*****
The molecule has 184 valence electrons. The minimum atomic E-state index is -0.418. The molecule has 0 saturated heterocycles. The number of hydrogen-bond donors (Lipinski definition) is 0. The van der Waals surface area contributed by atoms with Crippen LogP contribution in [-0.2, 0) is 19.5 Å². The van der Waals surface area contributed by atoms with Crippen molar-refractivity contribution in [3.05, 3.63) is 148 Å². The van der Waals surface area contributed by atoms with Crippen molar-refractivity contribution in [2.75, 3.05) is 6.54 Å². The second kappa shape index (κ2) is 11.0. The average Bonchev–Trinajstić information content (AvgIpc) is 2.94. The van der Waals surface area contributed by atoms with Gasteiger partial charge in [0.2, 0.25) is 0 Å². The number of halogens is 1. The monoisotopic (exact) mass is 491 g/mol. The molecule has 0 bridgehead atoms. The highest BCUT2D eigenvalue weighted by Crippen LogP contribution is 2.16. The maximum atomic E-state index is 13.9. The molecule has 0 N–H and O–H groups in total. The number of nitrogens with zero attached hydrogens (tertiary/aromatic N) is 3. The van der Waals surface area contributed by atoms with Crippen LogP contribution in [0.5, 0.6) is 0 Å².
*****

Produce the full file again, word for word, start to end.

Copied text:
The molecule has 184 valence electrons. The minimum atomic E-state index is -0.418. The molecule has 0 saturated heterocycles. The number of hydrogen-bond donors (Lipinski definition) is 0. The van der Waals surface area contributed by atoms with Crippen LogP contribution in [-0.2, 0) is 19.5 Å². The van der Waals surface area contributed by atoms with Crippen molar-refractivity contribution in [3.05, 3.63) is 148 Å². The van der Waals surface area contributed by atoms with Crippen molar-refractivity contribution in [2.75, 3.05) is 6.54 Å². The second kappa shape index (κ2) is 11.0. The average Bonchev–Trinajstić information content (AvgIpc) is 2.94. The van der Waals surface area contributed by atoms with Gasteiger partial charge in [0.2, 0.25) is 0 Å². The number of halogens is 1. The monoisotopic (exact) mass is 491 g/mol. The molecule has 0 bridgehead atoms. The highest BCUT2D eigenvalue weighted by Crippen LogP contribution is 2.16. The maximum atomic E-state index is 13.9. The molecule has 0 N–H and O–H groups in total. The number of nitrogens with zero attached hydrogens (tertiary/aromatic N) is 3. The van der Waals surface area contributed by atoms with Crippen LogP contribution in [0.5, 0.6) is 0 Å².